I'd argue that Bell was under more pressure than an average sport hunter. He was hunting to feed a huge number of porters and wanted to make sure every shot counted, as it was a long trek up from the coast and the nearest ammo resupply. Additionally, when the shooting was hot and heavy in a herd of elephants the goal was to put as much ivory on the ground as quickly as possible with the least amount of fuss, and he clearly found what worked most efficiently for the task at hand. Guess I'm not overly surprised that a Big Bore like yourself finds a reason to doubt.

Joined: Sep 2021
Posts: 2,124
Campfire Ranger
Online Shocked
Campfire Ranger
Joined: Sep 2021
Posts: 2,124
Give the man a 7X57 and stand back.


Si Vis Pacem, Para Bellum
Joined: Sep 2012
Posts: 438
Campfire Regular
Online Content
Campfire Regular
Joined: Sep 2012
Posts: 438
All I have to say is, he was the man. He was extremely proficient with his firearms unlike many hunters today who only sight in or take a few shots before the hunt.

IC-B B4

Joined: Sep 2021
Posts: 2,124
Campfire Ranger
Online Shocked
Campfire Ranger
Joined: Sep 2021
Posts: 2,124
Hard to know the truth, but when you're shooting 20 - 30 elephants a day, if you miss one, no one really notices...


Si Vis Pacem, Para Bellum
Joined: Jan 2012
Posts: 9,182
L
Campfire Outfitter
Online Content
Campfire Outfitter
L
Joined: Jan 2012
Posts: 9,182
Originally Posted by duke61
All I have to say is, he was the man. He was extremely proficient with his firearms unlike many hunters today who only sight in or take a few shots before the hunt.


This^^^^He practiced presentation constantly while walking and emphasized the importance of practice. He also studied the animals' anatomy carefully and placed his shots where most effective. Shot placement will always be the baseline skill.


mike r


Don't wish it were easier
Wish you were better

Stab them in the taint, you can't put a tourniquet on that.
Craig Douglas ECQC
Joined: Dec 2015
Posts: 5,961
P
Campfire Tracker
Offline
Campfire Tracker
P
Joined: Dec 2015
Posts: 5,961
i gotta say this for a joke > just think how much better he would have been with a 6.5 Creedmoor ! HE-HA


LIFE NRA , we vote Red up here, Norseman
Joined: Jan 2001
Posts: 8,230
M
Campfire Outfitter
Offline
Campfire Outfitter
M
Joined: Jan 2001
Posts: 8,230
Originally Posted by prairie_goat
Originally Posted by memtb
Bell had a privilege that “none” of us will never have! Almost unlimited time and opportunities to take game and no lost money on licenses when the animal is wounded and lost!

If you’re paying for a guided, potentially “once in a lifetime” hunt…..use the largest, most powerful cartridge that you are proficient/comfortable with!

If you’re on a “cull hunt” and is legal…..hell, use a .22 LR. That should help “red line” your “fun meter”! memtb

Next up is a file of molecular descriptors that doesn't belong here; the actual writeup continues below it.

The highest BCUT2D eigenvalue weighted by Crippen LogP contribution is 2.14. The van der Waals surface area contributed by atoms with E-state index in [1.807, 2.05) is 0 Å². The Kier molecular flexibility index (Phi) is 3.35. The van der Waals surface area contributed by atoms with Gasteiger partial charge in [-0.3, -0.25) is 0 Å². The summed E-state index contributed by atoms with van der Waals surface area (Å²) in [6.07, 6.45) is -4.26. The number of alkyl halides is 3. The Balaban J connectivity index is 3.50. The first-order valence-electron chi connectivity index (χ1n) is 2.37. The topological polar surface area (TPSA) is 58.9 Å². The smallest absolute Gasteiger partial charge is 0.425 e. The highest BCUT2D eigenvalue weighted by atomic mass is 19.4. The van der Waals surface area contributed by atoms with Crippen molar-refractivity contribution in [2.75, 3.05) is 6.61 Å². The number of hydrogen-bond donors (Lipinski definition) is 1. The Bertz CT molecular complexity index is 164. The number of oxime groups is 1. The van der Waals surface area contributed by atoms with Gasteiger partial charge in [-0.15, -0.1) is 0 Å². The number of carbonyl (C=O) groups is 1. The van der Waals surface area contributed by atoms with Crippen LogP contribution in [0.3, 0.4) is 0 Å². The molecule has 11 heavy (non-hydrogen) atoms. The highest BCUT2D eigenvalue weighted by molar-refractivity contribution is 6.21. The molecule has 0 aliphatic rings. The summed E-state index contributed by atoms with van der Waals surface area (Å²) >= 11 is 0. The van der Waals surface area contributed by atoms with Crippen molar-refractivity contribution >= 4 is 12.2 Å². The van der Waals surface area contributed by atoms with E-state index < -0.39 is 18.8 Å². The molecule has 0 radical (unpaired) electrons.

I'd argue that Bell was under more pressure than an average sport hunter. He was hunting to feed a huge number of porters and wanted to make sure every shot counted, as it was a long trek up from the coast and the nearest ammo resupply. Additionally, when the shooting was hot and heavy in a herd of elephants the goal was to put as much ivory on the ground as quickly as possible with the least amount of fuss, and he clearly found what worked most efficiently for the task at hand. Guess I'm not overly surprised that a Big Bore like yourself finds a reason to doubt.


I have no doubt that he did it…..only saying that it was a far different situation than any of us will ever have the pleasure of experiencing! memtb


You should not use a rifle that will kill an animal when everything goes right; you should use one that will do the job when everything goes wrong." -Bob Hagel

“LETS GO BRANDON”
Joined: Dec 2005
Posts: 5,059
CRS Offline
Campfire Tracker
Offline
Campfire Tracker
Joined: Dec 2005
Posts: 5,059
Growing up we killed quite a few cattle and hogs with a 22 rimfire to the brain or base of the skull. Just sayin cool

I have enjoyed using my 22-250 with monometals, kills above and beyond. Have never recovered a 53gr TSX moving at 3800fps out of dozens of deer/antelope.

Have a 1:8 twist 270 being built right now. Have some 180gr Woodleigh's on the shelf.... Very similar to a 7x57 with heavies.

My 338-06's are pretty dang close to a 318. Have stated numerous times there are not a lot of critters I would not use it on. Could I make it make work on buffalo, elephant and hippo? probably. But think there are better choices. Have been waiting for some 275gr A-Frames to become available to mess around with, although a 250gr mono would probably penetrate just as good with a little higher velocity for slightly flatter trajectory.

I have a big bore? in 416 Remington that I really like and do not plan on getting rid of anytime soon.

So it looks like I am 75% in Bell's camp. But realize that nobody will ever get to accumulate the experience he had.